At a time when St. Petersburg was still only among the bold ideas of Peter I, the picturesque Mikhailovsky Garden was nothing more than a swamp. And from this swamp flowed a dirty and muddy river, which was then called “Muya”, which in the Izhorian-Finnish language meant “dirt”. Gradually, this name was transformed into the word “Mya”. And after some time, the river received the name “Moika”, which probably comes from the verb “wash”. At that time, there were public baths on the river’s embankment.
In the reign of Peter the Great, in the course of the work on the creation of the Summer Garden, it was decided to connect the Moika with the Fontanka River. When St. Petersburg was built, this river served as a city boundary. Travel taxes were collected near it.
The first dams on the Moika appeared in 1720 – then still wooden.
After 17 years, the bottom of the river was cleaned and deepened, so that heavy ships could freely navigate the Moika. But the quality of the water still left much to be desired. Water carriers were forbidden to take water from it. At the turn of the 18th-19th century, granite embankments were created along the Moika. In Soviet times, the barriers were lengthened – from Angliysky Prospekt to the Pryazhka River.
Embankment of the Moika River
The barrier of the Moika River along its left bank goes from the Griboedovsky Canal and almost to the Bolshaya Neva, and on the right – from the Fontanka to Bolshaya Morskaya Street, which itself is, in fact, a barrier. In the 18th century, the dam on the right bank was divided into two parts: Nemetskaya and Gostinaya streets. The Winter Canal separated them.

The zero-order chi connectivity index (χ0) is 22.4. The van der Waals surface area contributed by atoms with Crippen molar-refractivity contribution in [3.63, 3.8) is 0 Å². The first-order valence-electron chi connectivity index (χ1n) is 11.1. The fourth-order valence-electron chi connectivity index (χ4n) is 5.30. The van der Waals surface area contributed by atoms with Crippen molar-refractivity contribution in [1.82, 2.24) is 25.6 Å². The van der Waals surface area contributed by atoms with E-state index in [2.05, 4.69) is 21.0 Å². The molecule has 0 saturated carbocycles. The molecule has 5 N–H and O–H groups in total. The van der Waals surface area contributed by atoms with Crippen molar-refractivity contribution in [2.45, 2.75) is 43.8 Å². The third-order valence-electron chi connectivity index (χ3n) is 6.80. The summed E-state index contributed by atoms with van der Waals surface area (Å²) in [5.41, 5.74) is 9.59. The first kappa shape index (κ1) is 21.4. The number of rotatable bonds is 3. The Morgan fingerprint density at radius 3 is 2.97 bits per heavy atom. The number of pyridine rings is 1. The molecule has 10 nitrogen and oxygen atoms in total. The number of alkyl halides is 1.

The embankments got their names from the nearby German Quarter and Gostiny Dvor. The dam on the left bank was nicknamed Konyushennaya Street since there was a Stable Yard nearby.
Over time, the right-hand embankments were renamed Grecheskaya – in memory of the Grecheskaya Sloboda and Ledokolnaya Street, where ice was broken in winter. And Nevsky Prospekt became the border between them. In the 19th century, these toponyms were no longer in use; sometimes, other names were used instead of them, among which was the “ Moika River Embankment ”. This name has taken root better than others and has come down to our days.
In the 19th century, it was a great honor to have a house near Moika. On the dam were mansions and palaces of aristocrats and members of the royal family.
Many rightly consider the Moika perhaps the most poetic place in St. Petersburg. Creative people are attracted by the abundance of bridges erected over the Moika.
The river’s embankment is officially listed as a cultural heritage site.
Fun fact: such a landmark as the Engineering Castle officially has the address: Moika embankment, house 2, and the island called New Holland is the 103rd house, but in reality, there are no such houses on the dam, and never have been